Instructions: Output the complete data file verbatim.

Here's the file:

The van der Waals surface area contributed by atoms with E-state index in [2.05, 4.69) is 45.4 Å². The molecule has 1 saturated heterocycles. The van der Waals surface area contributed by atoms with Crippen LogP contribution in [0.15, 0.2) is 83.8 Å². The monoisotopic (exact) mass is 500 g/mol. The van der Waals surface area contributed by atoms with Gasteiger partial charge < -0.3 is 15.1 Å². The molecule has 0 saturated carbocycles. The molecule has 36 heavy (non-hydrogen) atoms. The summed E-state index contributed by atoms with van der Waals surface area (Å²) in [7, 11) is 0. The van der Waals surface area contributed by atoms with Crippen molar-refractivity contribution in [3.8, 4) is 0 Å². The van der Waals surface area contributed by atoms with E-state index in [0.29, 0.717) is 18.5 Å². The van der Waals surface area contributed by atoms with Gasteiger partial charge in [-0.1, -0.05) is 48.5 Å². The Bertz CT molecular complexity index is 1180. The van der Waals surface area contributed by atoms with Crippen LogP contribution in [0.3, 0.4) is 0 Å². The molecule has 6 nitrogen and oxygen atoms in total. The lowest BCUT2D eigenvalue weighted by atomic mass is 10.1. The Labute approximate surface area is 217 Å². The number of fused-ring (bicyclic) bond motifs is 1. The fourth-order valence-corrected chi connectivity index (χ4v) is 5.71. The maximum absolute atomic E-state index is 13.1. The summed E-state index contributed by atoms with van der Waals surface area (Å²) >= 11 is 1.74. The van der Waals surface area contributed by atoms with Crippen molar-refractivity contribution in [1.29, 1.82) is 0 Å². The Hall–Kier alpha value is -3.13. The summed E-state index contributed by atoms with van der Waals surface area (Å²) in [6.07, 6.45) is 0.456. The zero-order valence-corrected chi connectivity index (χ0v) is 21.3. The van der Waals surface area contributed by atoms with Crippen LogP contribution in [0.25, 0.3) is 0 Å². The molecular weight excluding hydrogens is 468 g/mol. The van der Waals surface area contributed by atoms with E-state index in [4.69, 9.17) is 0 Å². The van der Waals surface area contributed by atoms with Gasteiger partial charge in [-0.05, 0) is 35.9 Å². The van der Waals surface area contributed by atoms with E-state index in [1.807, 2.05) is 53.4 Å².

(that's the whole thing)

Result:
The van der Waals surface area contributed by atoms with E-state index in [2.05, 4.69) is 45.4 Å². The molecule has 1 saturated heterocycles. The van der Waals surface area contributed by atoms with Crippen LogP contribution in [0.15, 0.2) is 83.8 Å². The monoisotopic (exact) mass is 500 g/mol. The van der Waals surface area contributed by atoms with Gasteiger partial charge < -0.3 is 15.1 Å². The molecule has 0 saturated carbocycles. The molecule has 36 heavy (non-hydrogen) atoms. The summed E-state index contributed by atoms with van der Waals surface area (Å²) in [7, 11) is 0. The van der Waals surface area contributed by atoms with Crippen molar-refractivity contribution in [3.8, 4) is 0 Å². The van der Waals surface area contributed by atoms with E-state index in [0.29, 0.717) is 18.5 Å². The van der Waals surface area contributed by atoms with Gasteiger partial charge in [-0.1, -0.05) is 48.5 Å². The Bertz CT molecular complexity index is 1180. The van der Waals surface area contributed by atoms with Crippen LogP contribution in [0.3, 0.4) is 0 Å². The molecule has 6 nitrogen and oxygen atoms in total. The lowest BCUT2D eigenvalue weighted by atomic mass is 10.1. The Labute approximate surface area is 217 Å². The number of fused-ring (bicyclic) bond motifs is 1. The fourth-order valence-corrected chi connectivity index (χ4v) is 5.71. The maximum absolute atomic E-state index is 13.1. The summed E-state index contributed by atoms with van der Waals surface area (Å²) >= 11 is 1.74. The van der Waals surface area contributed by atoms with Crippen molar-refractivity contribution in [1.29, 1.82) is 0 Å². The Hall–Kier alpha value is -3.13. The summed E-state index contributed by atoms with van der Waals surface area (Å²) in [6.07, 6.45) is 0.456. The zero-order valence-corrected chi connectivity index (χ0v) is 21.3. The van der Waals surface area contributed by atoms with Crippen LogP contribution in [0.25, 0.3) is 0 Å². The molecular weight excluding hydrogens is 468 g/mol. The van der Waals surface area contributed by atoms with E-state index in [4.69, 9.17) is 0 Å². The van der Waals surface area contributed by atoms with Gasteiger partial charge in [-0.05, 0) is 35.9 Å². The van der Waals surface area contributed by atoms with E-state index in [1.807, 2.05) is 53.4 Å².